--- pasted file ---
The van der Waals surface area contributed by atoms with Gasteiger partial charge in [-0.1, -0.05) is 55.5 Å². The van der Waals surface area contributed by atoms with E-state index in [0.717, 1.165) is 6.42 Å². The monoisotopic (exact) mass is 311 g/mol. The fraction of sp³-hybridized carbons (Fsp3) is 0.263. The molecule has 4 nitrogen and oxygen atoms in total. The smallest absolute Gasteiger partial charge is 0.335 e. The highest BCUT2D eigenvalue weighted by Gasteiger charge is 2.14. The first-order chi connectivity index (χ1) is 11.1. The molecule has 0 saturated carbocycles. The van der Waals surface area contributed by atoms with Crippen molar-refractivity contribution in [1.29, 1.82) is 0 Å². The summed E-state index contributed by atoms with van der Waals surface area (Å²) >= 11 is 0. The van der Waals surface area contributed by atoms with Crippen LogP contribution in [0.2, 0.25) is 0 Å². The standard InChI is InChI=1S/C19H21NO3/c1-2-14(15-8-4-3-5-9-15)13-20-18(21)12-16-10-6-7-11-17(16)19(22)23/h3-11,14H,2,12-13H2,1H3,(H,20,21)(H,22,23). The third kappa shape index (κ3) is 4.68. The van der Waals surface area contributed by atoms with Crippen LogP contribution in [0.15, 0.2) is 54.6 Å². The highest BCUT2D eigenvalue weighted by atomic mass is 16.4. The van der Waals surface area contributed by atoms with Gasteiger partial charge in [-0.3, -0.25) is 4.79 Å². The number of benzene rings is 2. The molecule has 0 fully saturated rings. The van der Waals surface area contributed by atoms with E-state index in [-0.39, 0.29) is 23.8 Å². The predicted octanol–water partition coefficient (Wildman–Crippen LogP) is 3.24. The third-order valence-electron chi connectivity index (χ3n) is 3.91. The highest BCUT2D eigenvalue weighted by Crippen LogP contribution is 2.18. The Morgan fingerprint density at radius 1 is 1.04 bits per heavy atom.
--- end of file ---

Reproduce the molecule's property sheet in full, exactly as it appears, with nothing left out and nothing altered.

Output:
The van der Waals surface area contributed by atoms with Gasteiger partial charge in [-0.1, -0.05) is 55.5 Å². The van der Waals surface area contributed by atoms with E-state index in [0.717, 1.165) is 6.42 Å². The monoisotopic (exact) mass is 311 g/mol. The fraction of sp³-hybridized carbons (Fsp3) is 0.263. The molecule has 4 nitrogen and oxygen atoms in total. The smallest absolute Gasteiger partial charge is 0.335 e. The highest BCUT2D eigenvalue weighted by Gasteiger charge is 2.14. The first-order chi connectivity index (χ1) is 11.1. The molecule has 0 saturated carbocycles. The van der Waals surface area contributed by atoms with Crippen molar-refractivity contribution in [1.29, 1.82) is 0 Å². The summed E-state index contributed by atoms with van der Waals surface area (Å²) >= 11 is 0. The van der Waals surface area contributed by atoms with Crippen LogP contribution in [0.2, 0.25) is 0 Å². The standard InChI is InChI=1S/C19H21NO3/c1-2-14(15-8-4-3-5-9-15)13-20-18(21)12-16-10-6-7-11-17(16)19(22)23/h3-11,14H,2,12-13H2,1H3,(H,20,21)(H,22,23). The third kappa shape index (κ3) is 4.68. The van der Waals surface area contributed by atoms with Crippen LogP contribution in [0.15, 0.2) is 54.6 Å². The highest BCUT2D eigenvalue weighted by atomic mass is 16.4. The van der Waals surface area contributed by atoms with Gasteiger partial charge in [-0.3, -0.25) is 4.79 Å². The number of benzene rings is 2. The molecule has 0 fully saturated rings. The van der Waals surface area contributed by atoms with E-state index in [-0.39, 0.29) is 23.8 Å². The predicted octanol–water partition coefficient (Wildman–Crippen LogP) is 3.24. The third-order valence-electron chi connectivity index (χ3n) is 3.91. The highest BCUT2D eigenvalue weighted by Crippen LogP contribution is 2.18. The Morgan fingerprint density at radius 1 is 1.04 bits per heavy atom.